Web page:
One of the best in the game on the left side isn’t convinced about how good he could be on the right side, and yet coaches, scouts, media and fans just assume a guy should be able to move across the line and apply his basic physical tools as if it was no big deal. Most coaches, however, recognize that it is a bigger problem than that, and rarely ask players to make the switch in-game, or even in-season.
A Technical Glitch
Vikings OG Geoff Schwartz told me it was much easier moving from guard to tackle, or vice versa, than switching from side to side.
“If you look at most lines, the backup LT is the LG, or he’s on the bench. Both teams I’ve played on, our backup LT was the LG.”
It seems it’s a tough enough transition, without significant lead time, that teams would rather put a far less athletically able player on an island at left tackle than expect the guy on the right to swap sides in-game.
“It’s very difficult for guys to be able to effectively play on both sides of the line without long hours practicing it,” Schwartz went on.
“That is why you don’t often see linemen switching sides of the ball for injury or performance. Playing offensive line is a very technical position. Being a great athlete and a physical player can only take you so far if you don’t use proper technique. You must drill over and over again to get the footwork and hand placement down. On top of that, mentally switching things over in your head can be tough at first. You’re used to reacting to movement on one side of the line of scrimmage, now it’s happening on the opposite side”.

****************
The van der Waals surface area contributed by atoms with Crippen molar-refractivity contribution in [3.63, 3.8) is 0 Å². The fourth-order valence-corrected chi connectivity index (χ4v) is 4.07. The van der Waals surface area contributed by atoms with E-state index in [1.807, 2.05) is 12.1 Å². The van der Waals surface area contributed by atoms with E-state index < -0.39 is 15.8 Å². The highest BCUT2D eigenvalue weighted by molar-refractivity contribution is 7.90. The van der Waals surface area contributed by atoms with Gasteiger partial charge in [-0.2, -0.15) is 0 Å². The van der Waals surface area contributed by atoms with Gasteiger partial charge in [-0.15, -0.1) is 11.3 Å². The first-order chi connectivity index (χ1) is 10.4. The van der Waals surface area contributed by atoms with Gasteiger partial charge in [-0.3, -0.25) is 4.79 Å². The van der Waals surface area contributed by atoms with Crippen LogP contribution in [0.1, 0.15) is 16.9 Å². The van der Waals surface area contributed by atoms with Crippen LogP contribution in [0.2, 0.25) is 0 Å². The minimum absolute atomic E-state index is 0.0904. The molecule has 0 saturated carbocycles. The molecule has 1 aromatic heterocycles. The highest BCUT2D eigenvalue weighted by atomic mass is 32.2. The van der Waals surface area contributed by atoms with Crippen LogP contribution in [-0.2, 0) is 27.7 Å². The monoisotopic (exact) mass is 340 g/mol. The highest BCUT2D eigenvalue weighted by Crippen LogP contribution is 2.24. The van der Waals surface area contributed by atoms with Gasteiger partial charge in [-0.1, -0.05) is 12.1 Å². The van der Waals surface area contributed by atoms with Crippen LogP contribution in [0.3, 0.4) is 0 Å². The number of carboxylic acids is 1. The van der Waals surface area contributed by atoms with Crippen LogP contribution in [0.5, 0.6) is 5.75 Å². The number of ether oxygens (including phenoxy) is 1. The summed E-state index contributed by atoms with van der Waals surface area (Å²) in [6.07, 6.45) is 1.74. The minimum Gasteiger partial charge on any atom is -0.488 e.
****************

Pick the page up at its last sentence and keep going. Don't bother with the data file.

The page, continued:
Don’t Forget the Fundamentals
The bottom line is that we tend to take mechanics for granted when it comes to football. We might notice when a player uses sloppy technique, but few people consider the fundamentals when players move position or even change sides of the line. The Dallas Cowboys looked at their offensive tackles and thought that they were naturally suited for the opposite sides, but the pair have both struggled with the fundamental change in footwork and mechanics. The only question that remains now for the Cowboys and their fans is whether they will work through the transition, or whether both players are simply more comfortable with the technique on the opposite side of the line.
If it’s just a case of practice time, both players should enjoy far better seasons in 2013. If it’s a more fundamental problem, the Cowboys will have an interesting situation to deal with.